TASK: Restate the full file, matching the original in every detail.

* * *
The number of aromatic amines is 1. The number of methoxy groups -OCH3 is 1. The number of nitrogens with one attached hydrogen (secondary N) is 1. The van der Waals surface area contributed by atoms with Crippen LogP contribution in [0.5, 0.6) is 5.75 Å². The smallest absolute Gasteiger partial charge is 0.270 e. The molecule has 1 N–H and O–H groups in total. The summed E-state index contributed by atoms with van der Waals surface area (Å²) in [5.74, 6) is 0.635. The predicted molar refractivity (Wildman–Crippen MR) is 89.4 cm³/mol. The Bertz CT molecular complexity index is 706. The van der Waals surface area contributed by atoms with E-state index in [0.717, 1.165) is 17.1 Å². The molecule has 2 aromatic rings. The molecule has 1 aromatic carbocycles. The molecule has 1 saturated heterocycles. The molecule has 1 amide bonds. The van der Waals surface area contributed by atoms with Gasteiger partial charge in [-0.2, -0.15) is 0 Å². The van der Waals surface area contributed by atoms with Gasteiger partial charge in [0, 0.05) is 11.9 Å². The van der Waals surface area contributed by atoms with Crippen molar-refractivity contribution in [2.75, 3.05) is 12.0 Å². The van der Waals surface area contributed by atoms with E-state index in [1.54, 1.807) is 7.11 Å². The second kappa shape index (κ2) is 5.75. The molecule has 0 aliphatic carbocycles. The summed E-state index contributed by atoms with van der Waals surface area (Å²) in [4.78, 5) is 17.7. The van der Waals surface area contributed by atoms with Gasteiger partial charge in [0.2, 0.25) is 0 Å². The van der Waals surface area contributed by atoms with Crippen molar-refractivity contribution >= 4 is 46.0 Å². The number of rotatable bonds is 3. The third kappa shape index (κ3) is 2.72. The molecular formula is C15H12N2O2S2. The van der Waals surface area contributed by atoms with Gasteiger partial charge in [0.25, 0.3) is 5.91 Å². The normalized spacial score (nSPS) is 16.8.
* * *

The number of aromatic amines is 1. The number of methoxy groups -OCH3 is 1. The number of nitrogens with one attached hydrogen (secondary N) is 1. The van der Waals surface area contributed by atoms with Crippen LogP contribution in [0.5, 0.6) is 5.75 Å². The smallest absolute Gasteiger partial charge is 0.270 e. The molecule has 1 N–H and O–H groups in total. The summed E-state index contributed by atoms with van der Waals surface area (Å²) in [5.74, 6) is 0.635. The predicted molar refractivity (Wildman–Crippen MR) is 89.4 cm³/mol. The Bertz CT molecular complexity index is 706. The van der Waals surface area contributed by atoms with E-state index in [0.717, 1.165) is 17.1 Å². The molecule has 2 aromatic rings. The molecule has 1 aromatic carbocycles. The molecule has 1 saturated heterocycles. The molecule has 1 amide bonds. The van der Waals surface area contributed by atoms with Gasteiger partial charge in [-0.2, -0.15) is 0 Å². The van der Waals surface area contributed by atoms with Gasteiger partial charge in [0, 0.05) is 11.9 Å². The van der Waals surface area contributed by atoms with Crippen molar-refractivity contribution in [2.75, 3.05) is 12.0 Å². The van der Waals surface area contributed by atoms with E-state index in [1.54, 1.807) is 7.11 Å². The second kappa shape index (κ2) is 5.75. The molecule has 0 aliphatic carbocycles. The summed E-state index contributed by atoms with van der Waals surface area (Å²) in [4.78, 5) is 17.7. The van der Waals surface area contributed by atoms with Gasteiger partial charge in [0.2, 0.25) is 0 Å². The van der Waals surface area contributed by atoms with Crippen molar-refractivity contribution >= 4 is 46.0 Å². The number of rotatable bonds is 3. The third kappa shape index (κ3) is 2.72. The molecular formula is C15H12N2O2S2. The van der Waals surface area contributed by atoms with Gasteiger partial charge in [0.25, 0.3) is 5.91 Å². The normalized spacial score (nSPS) is 16.8.